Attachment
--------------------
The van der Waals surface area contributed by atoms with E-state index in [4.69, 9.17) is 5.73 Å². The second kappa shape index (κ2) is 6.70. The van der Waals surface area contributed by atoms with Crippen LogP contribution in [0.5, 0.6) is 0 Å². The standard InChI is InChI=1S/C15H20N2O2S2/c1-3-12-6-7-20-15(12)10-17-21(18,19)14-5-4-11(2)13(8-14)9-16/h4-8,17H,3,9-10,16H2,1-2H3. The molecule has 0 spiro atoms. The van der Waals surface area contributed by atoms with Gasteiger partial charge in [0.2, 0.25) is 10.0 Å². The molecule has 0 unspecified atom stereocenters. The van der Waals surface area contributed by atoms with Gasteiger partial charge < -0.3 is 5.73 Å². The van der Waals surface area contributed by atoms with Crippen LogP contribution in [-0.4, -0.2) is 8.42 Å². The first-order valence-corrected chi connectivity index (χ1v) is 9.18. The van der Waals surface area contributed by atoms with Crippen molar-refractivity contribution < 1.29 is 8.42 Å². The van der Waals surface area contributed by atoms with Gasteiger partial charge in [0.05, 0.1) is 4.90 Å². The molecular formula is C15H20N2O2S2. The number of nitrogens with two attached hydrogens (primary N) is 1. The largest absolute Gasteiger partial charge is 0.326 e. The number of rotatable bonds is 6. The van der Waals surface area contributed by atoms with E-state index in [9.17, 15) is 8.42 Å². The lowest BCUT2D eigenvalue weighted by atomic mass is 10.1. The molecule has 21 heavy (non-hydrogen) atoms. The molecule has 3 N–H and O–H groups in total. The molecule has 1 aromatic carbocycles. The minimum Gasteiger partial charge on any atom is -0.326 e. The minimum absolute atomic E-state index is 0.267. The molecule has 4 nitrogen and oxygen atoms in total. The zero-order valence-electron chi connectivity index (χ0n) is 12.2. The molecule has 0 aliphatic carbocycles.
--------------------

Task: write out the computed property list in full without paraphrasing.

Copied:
The van der Waals surface area contributed by atoms with E-state index in [4.69, 9.17) is 5.73 Å². The second kappa shape index (κ2) is 6.70. The van der Waals surface area contributed by atoms with Crippen LogP contribution in [0.5, 0.6) is 0 Å². The standard InChI is InChI=1S/C15H20N2O2S2/c1-3-12-6-7-20-15(12)10-17-21(18,19)14-5-4-11(2)13(8-14)9-16/h4-8,17H,3,9-10,16H2,1-2H3. The molecule has 0 spiro atoms. The van der Waals surface area contributed by atoms with Gasteiger partial charge in [0.2, 0.25) is 10.0 Å². The molecule has 0 unspecified atom stereocenters. The van der Waals surface area contributed by atoms with Gasteiger partial charge < -0.3 is 5.73 Å². The van der Waals surface area contributed by atoms with Crippen LogP contribution in [-0.4, -0.2) is 8.42 Å². The first-order valence-corrected chi connectivity index (χ1v) is 9.18. The van der Waals surface area contributed by atoms with Crippen molar-refractivity contribution < 1.29 is 8.42 Å². The van der Waals surface area contributed by atoms with Gasteiger partial charge in [0.05, 0.1) is 4.90 Å². The molecular formula is C15H20N2O2S2. The number of nitrogens with two attached hydrogens (primary N) is 1. The largest absolute Gasteiger partial charge is 0.326 e. The number of rotatable bonds is 6. The van der Waals surface area contributed by atoms with E-state index in [9.17, 15) is 8.42 Å². The lowest BCUT2D eigenvalue weighted by atomic mass is 10.1. The molecule has 21 heavy (non-hydrogen) atoms. The molecule has 3 N–H and O–H groups in total. The molecule has 1 aromatic carbocycles. The minimum Gasteiger partial charge on any atom is -0.326 e. The minimum absolute atomic E-state index is 0.267. The molecule has 4 nitrogen and oxygen atoms in total. The zero-order valence-electron chi connectivity index (χ0n) is 12.2. The molecule has 0 aliphatic carbocycles.